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18 Comments on this post.
  • Prasad Np
    9 February 2014 at 6:59 am

    I think with huge farms there was a need for mechanization in US once slavery was abolished. As they say necessity is the mother of invention. It is always good to know about places that are preserving a piece of history for the future generations.

    • dNambiar
      10 February 2014 at 2:42 am

      It was fascinating to see old farm equipment and vehicles and all. It would be nice if city kids in our country had places like this to go to — to see farms, farm animals and learn the way of life at the farms.

      (I remember a post somebody wrote about a place like that. I forget which city it was close to but that was the only time I heard of something close to this.)

  • R Niranjan Das
    9 February 2014 at 6:33 pm

    Interesting farm. Wish there were more such museums everywhere. It is always nice to go back and study history. Thanks for sharing this, Divya!

    • dNambiar
      10 February 2014 at 2:44 am

      Exactly. It would be great for kids. Several farms around here let children go and take part in the farm activities. Great idea, alle? 🙂

  • Krishna/കൃഷ്ണ
    10 February 2014 at 4:29 am

    interesting post…. Nice farm and museum… good photos…

    thanks

    • dNambiar
      12 February 2014 at 4:36 am

      Thank you, Krishna. 🙂

  • Rahul Bhatia
    10 February 2014 at 6:18 am

    Oh this post was unusual and away from the regular track of touristy places, Divya:) Enjoyed reading and pictures were as good as ever!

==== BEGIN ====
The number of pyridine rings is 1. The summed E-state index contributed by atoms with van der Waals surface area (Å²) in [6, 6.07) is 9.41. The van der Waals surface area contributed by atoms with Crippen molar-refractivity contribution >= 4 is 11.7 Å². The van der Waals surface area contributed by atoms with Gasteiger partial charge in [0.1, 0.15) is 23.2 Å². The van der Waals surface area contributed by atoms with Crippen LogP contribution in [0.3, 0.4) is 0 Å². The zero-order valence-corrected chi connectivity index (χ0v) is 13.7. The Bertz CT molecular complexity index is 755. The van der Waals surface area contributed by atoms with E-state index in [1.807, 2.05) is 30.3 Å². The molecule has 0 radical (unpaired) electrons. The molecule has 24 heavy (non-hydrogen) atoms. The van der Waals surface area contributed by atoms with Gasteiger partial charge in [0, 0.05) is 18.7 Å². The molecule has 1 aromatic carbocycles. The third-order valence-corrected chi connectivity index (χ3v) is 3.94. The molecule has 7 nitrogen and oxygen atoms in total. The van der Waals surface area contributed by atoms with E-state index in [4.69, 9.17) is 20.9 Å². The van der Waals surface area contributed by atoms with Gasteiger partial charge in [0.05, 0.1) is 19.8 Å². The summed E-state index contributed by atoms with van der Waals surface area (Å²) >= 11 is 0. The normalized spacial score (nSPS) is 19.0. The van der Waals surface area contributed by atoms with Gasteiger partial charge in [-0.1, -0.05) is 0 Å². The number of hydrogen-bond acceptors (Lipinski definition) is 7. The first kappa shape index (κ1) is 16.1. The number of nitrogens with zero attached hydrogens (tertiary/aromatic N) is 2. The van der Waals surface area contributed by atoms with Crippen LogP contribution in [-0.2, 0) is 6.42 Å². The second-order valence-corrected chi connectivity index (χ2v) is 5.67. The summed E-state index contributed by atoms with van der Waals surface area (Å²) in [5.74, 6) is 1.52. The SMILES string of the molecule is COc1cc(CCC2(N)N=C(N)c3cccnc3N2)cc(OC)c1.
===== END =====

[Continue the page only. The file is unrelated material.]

• dNambiar
      12 February 2014 at 4:40 am

      This is more like a place for locals to visit. It's a nice place to take kids to. And for those who are interested in architecture, the mansion would be a great attraction. I so badly wanted to see the Victorian building but couldn't fit it in that day.
      Someday. Of that I'm sure. 🙂

  • magiceye
    13 February 2014 at 1:30 am

    Interesting place to spend a day. Lovely captures. Loved the 1st pic the best!

    • dNambiar
      14 February 2014 at 12:52 am

      Interesting indeed.
      That building makes a cute little railway station, doesn't it? 🙂

  • Nikhil
    13 February 2014 at 4:19 am

    Seems like a lovely place. A place which reminds us of the history. "Classic " would be the apt word. 🙂

    • dNambiar
      14 February 2014 at 12:53 am

      Thank you.
      Welcome here, Nikhil. 🙂

  • Indrani
    13 February 2014 at 5:48 pm

    Those old stuffs are maintained so well. Makes interesting display!

    • dNambiar
      14 February 2014 at 12:56 am

      I really like the casual display. Isn't it so much better than being neatly arranged and put behind glass cases?!

  • Rajesh
    14 February 2014 at 6:44 am

    Interesting set of images.

    • dNambiar
      16 February 2014 at 7:44 pm

      Thank you, Rajesh. 🙂

  • umashankar
    16 February 2014 at 8:01 am

    Divya, I would have been on cloud nine were I to visit that farm in my childhood. I am glad you are treating your children with that trip. I still love abandoned places for the mystery buried in their bosoms.
    It's a lovely post!

    • dNambiar
      16 February 2014 at 7:47 pm

      It was quite an interesting place. I returned kind of disappointed because I wanted to so badly do the Victorian mansion tour and could not do it. I'm so attracted to Victorian buildings. I wish I could have shown you that gorgeous mansion too. 🙂
      I hope you are doing well, USP. 🙂